Janelle's Blog

9-11 Moving Past Grief

A smothering cloud of sadness and grief hovers over our nation today on the anniversary of 9-11. If it weren’t for hope, we could not rebuild our lives and our nation.

Where Were You on 9-11?

Five months before that fateful day, my husband, son, and I ambled down the streets of NYC, carefree and enjoying the sights. NYC has an energy that no other city in America experiences. The sounds of honking taxis and metal squeals of buses as they stop and start are a comforting background of familiar noises as people hurriedly walk by.

Yet, that April in the city held some surprising emotions for me. When we arrived for the first time at the North Tower of the World Trade Center, we got on the elevator that took us to the 107th floor for dinner at the famous restaurant, Windows on the World. The World Trade Center loomed over Manhattan like a protective giant. As the elevator took us to the top of the Tower, our ears were popping from the rapid change in altitude. This must be one of the safest buildings in the world, I thought.

The evening was filled with delicious food and happy conversation. Polite servers attentively watched over our table, eager to provide us with anything we wanted. After dinner my husband and son wanted to go into the Greatest Bar on Earth, adjoining the dining room, to listen to music. The view from the bar was spectacular as it scanned the Skyline of Manhattan, with the Statue of Liberty in the distance. All during the evening, I had experienced an uneasy feeling that was only relieved when the elevator door opened at the bottom of the Tower and we stepped out on the street again.

On that trip to NYC, my husband took a picture of me standing with the Twin Towers in the background—the only picture I ever remember where I was not smiling.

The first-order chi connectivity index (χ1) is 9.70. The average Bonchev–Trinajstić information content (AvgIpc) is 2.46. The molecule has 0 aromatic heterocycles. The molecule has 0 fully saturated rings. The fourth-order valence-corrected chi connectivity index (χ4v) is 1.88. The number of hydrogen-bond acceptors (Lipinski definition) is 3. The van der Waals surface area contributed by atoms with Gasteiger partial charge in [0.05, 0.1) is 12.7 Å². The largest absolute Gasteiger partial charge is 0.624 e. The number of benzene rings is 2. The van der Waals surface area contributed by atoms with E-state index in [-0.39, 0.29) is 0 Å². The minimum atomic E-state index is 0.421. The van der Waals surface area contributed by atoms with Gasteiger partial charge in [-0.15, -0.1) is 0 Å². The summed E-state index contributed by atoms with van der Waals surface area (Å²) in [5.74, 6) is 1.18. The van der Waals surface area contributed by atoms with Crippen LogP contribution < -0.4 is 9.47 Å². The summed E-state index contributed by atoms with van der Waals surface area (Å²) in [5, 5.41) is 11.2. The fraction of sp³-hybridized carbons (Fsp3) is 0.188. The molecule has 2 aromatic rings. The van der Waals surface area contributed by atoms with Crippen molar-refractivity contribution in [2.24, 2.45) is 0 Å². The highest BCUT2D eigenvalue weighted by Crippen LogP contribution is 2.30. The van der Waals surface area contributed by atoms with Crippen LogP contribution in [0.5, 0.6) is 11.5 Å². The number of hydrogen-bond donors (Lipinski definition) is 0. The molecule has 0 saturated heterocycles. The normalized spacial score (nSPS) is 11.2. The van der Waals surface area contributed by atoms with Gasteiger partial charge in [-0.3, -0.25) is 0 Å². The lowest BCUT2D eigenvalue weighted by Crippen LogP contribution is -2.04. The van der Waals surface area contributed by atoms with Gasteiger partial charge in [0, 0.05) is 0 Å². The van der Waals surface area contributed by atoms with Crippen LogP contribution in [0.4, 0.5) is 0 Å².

Can We Find Hope in the Midst of Grief?

Fast-forward to today, September 11, 2010. Our nation is troubled in every direction. As I listened to multiple stories on television of the remembrances of 9-11, I heard stories and saw the faces of hurting people. People must have hope, I thought.

Then, a touching story showed the 33 coal miners in Chile trapped in a mine cave-in for over a month. Diligent workers continue to drudge through debris to rescue them. Canisters are lowered into the coal mine to give the trapped men food, and one thing more—hope. For in those canisters are letters and love notes from their loved ones.

Hope moves us forward.

Breast Cancer Survivors Can Find Hope From Loss, Too

Have you been touched by breast cancer since 9-11? Trying to pull yourself out of the debris of difficulties that you experienced from breast cancer may have left you wondering about hope. Even the loss of someone you love could leave you in despair. I have had some raw feelings today myself, since my mother died on this day three years ago. Here is how I personally cope with loss:

  1. Allow yourself to grieve when you need to release emotions. Then, let go of those hurtful feelings.
  2. Focus on the good things that surround you and how you can improve your life. Find special interests, and throw yourself into them.
  3. Surround yourself with caring people, and cling to the hope that God gives you when you pray.

Now, live your life. No matter what has happened in the past, look to the future with hope.

Thought for Today:

“Those who wish to sing always find a song.” Proverb quote

Live Life,

Janelle

Let’s Talk: How have you found hope in your life?

Reader's Comments

2 Responses to 9-11 Moving Past Grief
  1. Josh
    September 29, 2010 | 11:12 am

    This is a beautiful picture

  2. Moving Quotes Manhattan
    August 13, 2014 | 11:58 am

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